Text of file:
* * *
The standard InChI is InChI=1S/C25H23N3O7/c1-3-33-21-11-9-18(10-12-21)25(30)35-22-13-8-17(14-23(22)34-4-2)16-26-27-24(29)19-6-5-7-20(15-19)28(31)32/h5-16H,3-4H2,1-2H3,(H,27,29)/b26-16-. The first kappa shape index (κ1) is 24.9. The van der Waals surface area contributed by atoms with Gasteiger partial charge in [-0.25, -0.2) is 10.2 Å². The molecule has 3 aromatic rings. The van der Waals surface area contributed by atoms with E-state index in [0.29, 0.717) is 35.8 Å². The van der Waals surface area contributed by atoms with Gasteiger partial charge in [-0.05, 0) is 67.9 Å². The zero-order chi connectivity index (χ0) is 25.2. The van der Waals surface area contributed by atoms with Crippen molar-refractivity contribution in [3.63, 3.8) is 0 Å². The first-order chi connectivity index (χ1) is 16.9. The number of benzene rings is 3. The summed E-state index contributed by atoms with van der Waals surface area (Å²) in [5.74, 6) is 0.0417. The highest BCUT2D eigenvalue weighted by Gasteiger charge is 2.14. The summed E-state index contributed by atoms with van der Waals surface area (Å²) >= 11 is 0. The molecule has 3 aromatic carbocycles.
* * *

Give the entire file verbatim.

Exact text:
The standard InChI is InChI=1S/C25H23N3O7/c1-3-33-21-11-9-18(10-12-21)25(30)35-22-13-8-17(14-23(22)34-4-2)16-26-27-24(29)19-6-5-7-20(15-19)28(31)32/h5-16H,3-4H2,1-2H3,(H,27,29)/b26-16-. The first kappa shape index (κ1) is 24.9. The van der Waals surface area contributed by atoms with Gasteiger partial charge in [-0.25, -0.2) is 10.2 Å². The molecule has 3 aromatic rings. The van der Waals surface area contributed by atoms with E-state index in [0.29, 0.717) is 35.8 Å². The van der Waals surface area contributed by atoms with Gasteiger partial charge in [-0.05, 0) is 67.9 Å². The zero-order chi connectivity index (χ0) is 25.2. The van der Waals surface area contributed by atoms with Crippen molar-refractivity contribution in [3.63, 3.8) is 0 Å². The first-order chi connectivity index (χ1) is 16.9. The number of benzene rings is 3. The summed E-state index contributed by atoms with van der Waals surface area (Å²) in [5.74, 6) is 0.0417. The highest BCUT2D eigenvalue weighted by Gasteiger charge is 2.14. The summed E-state index contributed by atoms with van der Waals surface area (Å²) >= 11 is 0. The molecule has 3 aromatic carbocycles.